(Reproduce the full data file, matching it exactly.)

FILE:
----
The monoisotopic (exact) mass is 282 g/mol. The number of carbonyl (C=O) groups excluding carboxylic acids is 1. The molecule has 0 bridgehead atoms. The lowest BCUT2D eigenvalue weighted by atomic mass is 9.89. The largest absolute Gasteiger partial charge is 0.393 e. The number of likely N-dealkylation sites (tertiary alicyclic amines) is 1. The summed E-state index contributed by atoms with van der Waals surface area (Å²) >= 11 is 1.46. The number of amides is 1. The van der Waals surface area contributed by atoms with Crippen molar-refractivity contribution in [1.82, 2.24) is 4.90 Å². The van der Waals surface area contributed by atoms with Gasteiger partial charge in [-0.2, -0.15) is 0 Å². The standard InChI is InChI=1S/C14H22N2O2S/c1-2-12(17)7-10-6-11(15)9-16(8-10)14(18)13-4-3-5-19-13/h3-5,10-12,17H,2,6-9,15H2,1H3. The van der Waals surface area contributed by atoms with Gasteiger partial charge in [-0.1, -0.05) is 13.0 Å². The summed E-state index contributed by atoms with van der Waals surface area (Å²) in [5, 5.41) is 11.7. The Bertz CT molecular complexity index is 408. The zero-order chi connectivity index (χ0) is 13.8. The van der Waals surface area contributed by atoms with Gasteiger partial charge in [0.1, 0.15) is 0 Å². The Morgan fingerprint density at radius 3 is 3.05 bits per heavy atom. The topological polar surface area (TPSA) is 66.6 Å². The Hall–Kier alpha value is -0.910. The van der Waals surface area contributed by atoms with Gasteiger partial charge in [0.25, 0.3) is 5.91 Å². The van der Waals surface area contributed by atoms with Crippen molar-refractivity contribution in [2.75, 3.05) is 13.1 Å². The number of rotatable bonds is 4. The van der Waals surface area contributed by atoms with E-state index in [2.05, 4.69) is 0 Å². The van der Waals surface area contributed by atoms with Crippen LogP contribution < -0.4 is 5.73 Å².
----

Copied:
The monoisotopic (exact) mass is 282 g/mol. The number of carbonyl (C=O) groups excluding carboxylic acids is 1. The molecule has 0 bridgehead atoms. The lowest BCUT2D eigenvalue weighted by atomic mass is 9.89. The largest absolute Gasteiger partial charge is 0.393 e. The number of likely N-dealkylation sites (tertiary alicyclic amines) is 1. The summed E-state index contributed by atoms with van der Waals surface area (Å²) >= 11 is 1.46. The number of amides is 1. The van der Waals surface area contributed by atoms with Crippen molar-refractivity contribution in [1.82, 2.24) is 4.90 Å². The van der Waals surface area contributed by atoms with Gasteiger partial charge in [-0.2, -0.15) is 0 Å². The standard InChI is InChI=1S/C14H22N2O2S/c1-2-12(17)7-10-6-11(15)9-16(8-10)14(18)13-4-3-5-19-13/h3-5,10-12,17H,2,6-9,15H2,1H3. The van der Waals surface area contributed by atoms with Gasteiger partial charge in [-0.1, -0.05) is 13.0 Å². The summed E-state index contributed by atoms with van der Waals surface area (Å²) in [5, 5.41) is 11.7. The Bertz CT molecular complexity index is 408. The zero-order chi connectivity index (χ0) is 13.8. The van der Waals surface area contributed by atoms with Gasteiger partial charge in [0.1, 0.15) is 0 Å². The Morgan fingerprint density at radius 3 is 3.05 bits per heavy atom. The topological polar surface area (TPSA) is 66.6 Å². The Hall–Kier alpha value is -0.910. The van der Waals surface area contributed by atoms with Gasteiger partial charge in [0.25, 0.3) is 5.91 Å². The van der Waals surface area contributed by atoms with Crippen molar-refractivity contribution in [2.75, 3.05) is 13.1 Å². The number of rotatable bonds is 4. The van der Waals surface area contributed by atoms with E-state index in [2.05, 4.69) is 0 Å². The van der Waals surface area contributed by atoms with Crippen LogP contribution < -0.4 is 5.73 Å².